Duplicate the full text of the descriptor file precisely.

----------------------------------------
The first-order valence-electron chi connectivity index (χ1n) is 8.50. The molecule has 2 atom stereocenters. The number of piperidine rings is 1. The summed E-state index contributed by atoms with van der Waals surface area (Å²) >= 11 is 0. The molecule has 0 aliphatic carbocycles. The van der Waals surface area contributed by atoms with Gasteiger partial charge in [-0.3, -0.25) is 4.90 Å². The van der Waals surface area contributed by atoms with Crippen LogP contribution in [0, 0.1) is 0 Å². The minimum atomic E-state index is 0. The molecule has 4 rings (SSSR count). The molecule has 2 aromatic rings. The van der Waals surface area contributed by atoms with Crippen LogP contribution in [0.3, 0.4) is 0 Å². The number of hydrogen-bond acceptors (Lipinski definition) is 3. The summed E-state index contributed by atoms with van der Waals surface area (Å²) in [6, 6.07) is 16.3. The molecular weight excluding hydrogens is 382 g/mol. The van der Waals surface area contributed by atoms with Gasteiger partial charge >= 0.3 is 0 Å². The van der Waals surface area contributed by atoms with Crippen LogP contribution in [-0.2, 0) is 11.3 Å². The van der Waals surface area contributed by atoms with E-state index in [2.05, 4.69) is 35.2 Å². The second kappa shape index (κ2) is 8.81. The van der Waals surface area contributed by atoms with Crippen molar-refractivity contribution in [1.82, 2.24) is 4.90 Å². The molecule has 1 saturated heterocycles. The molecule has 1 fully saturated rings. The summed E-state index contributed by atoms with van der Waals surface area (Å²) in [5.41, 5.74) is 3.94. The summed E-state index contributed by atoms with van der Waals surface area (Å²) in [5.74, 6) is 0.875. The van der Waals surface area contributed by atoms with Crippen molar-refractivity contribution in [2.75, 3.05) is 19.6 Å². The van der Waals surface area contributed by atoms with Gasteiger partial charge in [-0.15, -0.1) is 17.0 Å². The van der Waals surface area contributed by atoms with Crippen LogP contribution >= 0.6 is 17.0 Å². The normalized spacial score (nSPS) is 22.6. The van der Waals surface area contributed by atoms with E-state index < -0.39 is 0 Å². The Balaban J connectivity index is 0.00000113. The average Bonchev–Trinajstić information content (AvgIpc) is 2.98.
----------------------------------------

The first-order valence-electron chi connectivity index (χ1n) is 8.50. The molecule has 2 atom stereocenters. The number of piperidine rings is 1. The summed E-state index contributed by atoms with van der Waals surface area (Å²) >= 11 is 0. The molecule has 0 aliphatic carbocycles. The van der Waals surface area contributed by atoms with Gasteiger partial charge in [-0.3, -0.25) is 4.90 Å². The van der Waals surface area contributed by atoms with Crippen LogP contribution in [0, 0.1) is 0 Å². The minimum atomic E-state index is 0. The molecule has 4 rings (SSSR count). The molecule has 2 aromatic rings. The van der Waals surface area contributed by atoms with Crippen LogP contribution in [0.3, 0.4) is 0 Å². The number of hydrogen-bond acceptors (Lipinski definition) is 3. The summed E-state index contributed by atoms with van der Waals surface area (Å²) in [6, 6.07) is 16.3. The molecular weight excluding hydrogens is 382 g/mol. The van der Waals surface area contributed by atoms with Gasteiger partial charge >= 0.3 is 0 Å². The van der Waals surface area contributed by atoms with Crippen LogP contribution in [-0.2, 0) is 11.3 Å². The van der Waals surface area contributed by atoms with E-state index in [2.05, 4.69) is 35.2 Å². The second kappa shape index (κ2) is 8.81. The van der Waals surface area contributed by atoms with Crippen molar-refractivity contribution in [1.82, 2.24) is 4.90 Å². The molecule has 1 saturated heterocycles. The molecule has 1 fully saturated rings. The summed E-state index contributed by atoms with van der Waals surface area (Å²) in [5.41, 5.74) is 3.94. The summed E-state index contributed by atoms with van der Waals surface area (Å²) in [5.74, 6) is 0.875. The van der Waals surface area contributed by atoms with Crippen molar-refractivity contribution in [2.75, 3.05) is 19.6 Å². The van der Waals surface area contributed by atoms with Gasteiger partial charge in [-0.15, -0.1) is 17.0 Å². The van der Waals surface area contributed by atoms with Crippen LogP contribution >= 0.6 is 17.0 Å². The normalized spacial score (nSPS) is 22.6. The van der Waals surface area contributed by atoms with E-state index < -0.39 is 0 Å². The Balaban J connectivity index is 0.00000113. The average Bonchev–Trinajstić information content (AvgIpc) is 2.98.